Many DirecTV subscribers in Utah are upset after they turned on their TVs Thursday night and were unable to watch the NFL season opener on NBC. It may happen again when they try to watch Sunday night.
KSL-TV, the NBC affiliate in Utah, has been off the air for DirecTV subscribers for the past three weeks because the two sides haven't been able to come to terms on a new contract.
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KSL says DirecTV isn't offering fair compensation. DirecTV says KSL is asking for too much.
As both sides point fingers, an estimated 200,000 DirecTV subscribers in the state scramble to find ways to watch their favorite NBC shows. The anger ratcheted up Thursday when they found a black screen instead of Patriots-Steelers game. The Giants-Cowboys game Sunday night also will be blacked out if a deal isn't reached.
On KSL's Facebook page, a flurry of irritated viewers lodged complaints. Some accused the station of being greedy and allowing negotiation tactics to affect customers. KSL general manager Tanya Vea said Friday that similar phone calls and emails came in to KSL offices in Salt Lake City, the only TV station owned by a business arm of the Mormon church.
"I get it, I totally get it. It's frustrating. You're paying a lot of money for this service," said Vea, herself a DirecTV subscriber, but added about negotiations, "There's a point where we can't afford to lose money. There's a minimum for us that we just can't go below."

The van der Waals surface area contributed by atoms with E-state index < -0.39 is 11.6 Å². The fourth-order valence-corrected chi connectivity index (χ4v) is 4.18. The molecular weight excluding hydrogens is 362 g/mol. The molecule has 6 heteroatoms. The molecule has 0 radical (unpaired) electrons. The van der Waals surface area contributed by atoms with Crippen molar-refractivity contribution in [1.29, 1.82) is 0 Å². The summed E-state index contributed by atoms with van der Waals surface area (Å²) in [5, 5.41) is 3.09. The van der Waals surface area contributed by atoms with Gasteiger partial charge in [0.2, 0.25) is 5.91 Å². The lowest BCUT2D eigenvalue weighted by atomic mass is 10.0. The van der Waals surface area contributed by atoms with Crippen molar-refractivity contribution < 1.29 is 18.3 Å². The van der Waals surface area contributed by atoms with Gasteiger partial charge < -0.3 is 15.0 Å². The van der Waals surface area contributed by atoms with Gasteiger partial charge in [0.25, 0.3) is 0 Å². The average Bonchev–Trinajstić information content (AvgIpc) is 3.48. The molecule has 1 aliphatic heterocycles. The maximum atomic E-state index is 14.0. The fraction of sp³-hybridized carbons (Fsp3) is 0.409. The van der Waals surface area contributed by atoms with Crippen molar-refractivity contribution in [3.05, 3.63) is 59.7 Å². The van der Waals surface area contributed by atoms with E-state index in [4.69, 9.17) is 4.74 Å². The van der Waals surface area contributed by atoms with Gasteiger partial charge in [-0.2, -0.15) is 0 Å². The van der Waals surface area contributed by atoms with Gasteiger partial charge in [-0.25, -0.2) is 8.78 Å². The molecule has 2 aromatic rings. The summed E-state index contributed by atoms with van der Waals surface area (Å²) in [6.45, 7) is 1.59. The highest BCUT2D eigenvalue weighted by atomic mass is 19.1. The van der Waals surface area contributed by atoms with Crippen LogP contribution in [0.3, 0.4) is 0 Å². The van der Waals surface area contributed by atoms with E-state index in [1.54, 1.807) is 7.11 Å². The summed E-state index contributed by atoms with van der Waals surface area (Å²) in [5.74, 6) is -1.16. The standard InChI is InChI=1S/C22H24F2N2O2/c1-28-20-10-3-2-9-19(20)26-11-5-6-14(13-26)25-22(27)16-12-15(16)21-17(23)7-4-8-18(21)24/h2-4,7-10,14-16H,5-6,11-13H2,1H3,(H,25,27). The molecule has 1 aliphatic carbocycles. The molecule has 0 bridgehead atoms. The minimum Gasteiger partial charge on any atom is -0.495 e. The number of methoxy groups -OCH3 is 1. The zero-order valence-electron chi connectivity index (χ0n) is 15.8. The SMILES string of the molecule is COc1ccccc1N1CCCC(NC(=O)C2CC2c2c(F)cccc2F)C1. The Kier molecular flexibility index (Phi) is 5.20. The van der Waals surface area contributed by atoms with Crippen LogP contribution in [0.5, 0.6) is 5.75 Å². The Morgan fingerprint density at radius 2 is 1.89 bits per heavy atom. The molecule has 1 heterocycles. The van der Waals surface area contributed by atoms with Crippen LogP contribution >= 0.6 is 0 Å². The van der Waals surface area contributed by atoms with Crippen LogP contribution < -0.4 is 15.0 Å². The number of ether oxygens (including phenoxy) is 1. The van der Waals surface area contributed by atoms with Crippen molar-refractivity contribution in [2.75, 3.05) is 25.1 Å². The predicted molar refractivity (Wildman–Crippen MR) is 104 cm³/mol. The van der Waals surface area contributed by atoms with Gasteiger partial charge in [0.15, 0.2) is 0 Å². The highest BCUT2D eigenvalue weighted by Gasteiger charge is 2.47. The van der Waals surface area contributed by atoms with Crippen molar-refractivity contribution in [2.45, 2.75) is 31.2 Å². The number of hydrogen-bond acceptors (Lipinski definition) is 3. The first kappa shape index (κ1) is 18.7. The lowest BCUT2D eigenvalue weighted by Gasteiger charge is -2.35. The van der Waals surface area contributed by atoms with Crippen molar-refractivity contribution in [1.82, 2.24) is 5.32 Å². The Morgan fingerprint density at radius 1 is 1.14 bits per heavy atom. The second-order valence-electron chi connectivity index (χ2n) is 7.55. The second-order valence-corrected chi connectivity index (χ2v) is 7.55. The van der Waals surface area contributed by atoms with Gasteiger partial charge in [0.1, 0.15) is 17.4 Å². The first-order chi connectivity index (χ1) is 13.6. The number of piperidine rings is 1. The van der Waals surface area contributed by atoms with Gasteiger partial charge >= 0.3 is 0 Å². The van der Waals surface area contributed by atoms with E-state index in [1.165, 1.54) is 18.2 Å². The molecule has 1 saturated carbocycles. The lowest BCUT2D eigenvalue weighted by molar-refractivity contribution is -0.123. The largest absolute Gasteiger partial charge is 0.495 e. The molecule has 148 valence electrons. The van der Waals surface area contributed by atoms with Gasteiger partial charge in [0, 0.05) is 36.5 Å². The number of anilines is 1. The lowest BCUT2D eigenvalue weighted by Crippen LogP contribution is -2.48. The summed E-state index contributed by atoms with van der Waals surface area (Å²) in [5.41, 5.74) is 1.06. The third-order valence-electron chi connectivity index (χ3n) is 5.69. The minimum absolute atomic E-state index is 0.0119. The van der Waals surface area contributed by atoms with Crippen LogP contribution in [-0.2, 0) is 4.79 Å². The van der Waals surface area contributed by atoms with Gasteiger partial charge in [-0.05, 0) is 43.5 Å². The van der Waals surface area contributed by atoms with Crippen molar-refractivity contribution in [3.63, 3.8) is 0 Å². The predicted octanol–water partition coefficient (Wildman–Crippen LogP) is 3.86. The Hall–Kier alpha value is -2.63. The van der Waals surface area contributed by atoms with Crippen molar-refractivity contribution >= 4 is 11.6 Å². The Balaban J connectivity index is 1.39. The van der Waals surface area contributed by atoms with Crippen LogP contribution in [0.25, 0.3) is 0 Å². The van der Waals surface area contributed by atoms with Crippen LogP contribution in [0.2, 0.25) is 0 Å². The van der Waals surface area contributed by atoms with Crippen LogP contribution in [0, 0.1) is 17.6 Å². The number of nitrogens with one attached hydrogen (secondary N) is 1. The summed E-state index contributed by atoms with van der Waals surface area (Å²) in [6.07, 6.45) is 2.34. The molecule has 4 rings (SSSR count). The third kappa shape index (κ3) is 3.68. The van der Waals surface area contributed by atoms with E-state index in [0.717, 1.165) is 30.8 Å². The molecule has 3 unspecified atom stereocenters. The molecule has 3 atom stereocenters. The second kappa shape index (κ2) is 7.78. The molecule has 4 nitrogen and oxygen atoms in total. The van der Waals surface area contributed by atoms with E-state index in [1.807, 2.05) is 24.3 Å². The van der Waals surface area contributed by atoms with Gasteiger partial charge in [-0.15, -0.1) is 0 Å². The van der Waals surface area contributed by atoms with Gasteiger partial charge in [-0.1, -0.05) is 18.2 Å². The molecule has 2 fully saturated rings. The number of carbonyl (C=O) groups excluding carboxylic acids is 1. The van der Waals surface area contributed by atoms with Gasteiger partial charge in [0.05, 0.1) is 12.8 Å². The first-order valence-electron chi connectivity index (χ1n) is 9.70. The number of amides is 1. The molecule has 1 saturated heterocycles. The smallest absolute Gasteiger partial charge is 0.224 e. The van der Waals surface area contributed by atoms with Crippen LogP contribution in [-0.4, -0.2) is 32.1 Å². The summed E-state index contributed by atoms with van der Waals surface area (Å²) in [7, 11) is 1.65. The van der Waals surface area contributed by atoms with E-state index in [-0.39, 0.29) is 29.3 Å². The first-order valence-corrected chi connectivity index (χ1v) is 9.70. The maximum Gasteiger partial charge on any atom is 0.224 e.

She said KSL is merely asking for fair compensation similar to what they've negotiated with other cable companies such as Comcast Corp. She said negotiations continue but they've been painfully slow and frustrating, and she doesn't know when it will get resolved.
DirecTV spokesman Darris Gringeri said in a statement that the company is working to come up with a deal as soon as possible. Company officials have previously said KSL's demands would increase the cost to customers.
"While we believe KSL should have never taken away the channel in the first place, we asked them to put on last night's NFL game so that customers wouldn't be shut out, but KSL refused," Gringeri said in an email. "We are asking them to do the same for Sunday's game and are awaiting their reply."
Vea confirmed that request came in from DirecTV but said KSL doesn't plan to air NFL games in the middle of negotiations. Viewers can still watch NBC programming by using antennas.
KSL-TV first went off of DirecTV on Aug. 21 when the station chose not to give another extension to the satellite company. Vea said the old contract ran out at the end of June, but the station granted three extensions.
KSL is encouraging people to call Direct TV and demand discounts or other considerations.
Vea said despite being the little guy in the negotiations, KSL isn't going to back down and cower to DirecTV, recently purchased by AT&T Inc.
"I think they are intentionally stringing it out as long as they can," Vea said. "It's not that we're not making progress, but we should have had this done before football started."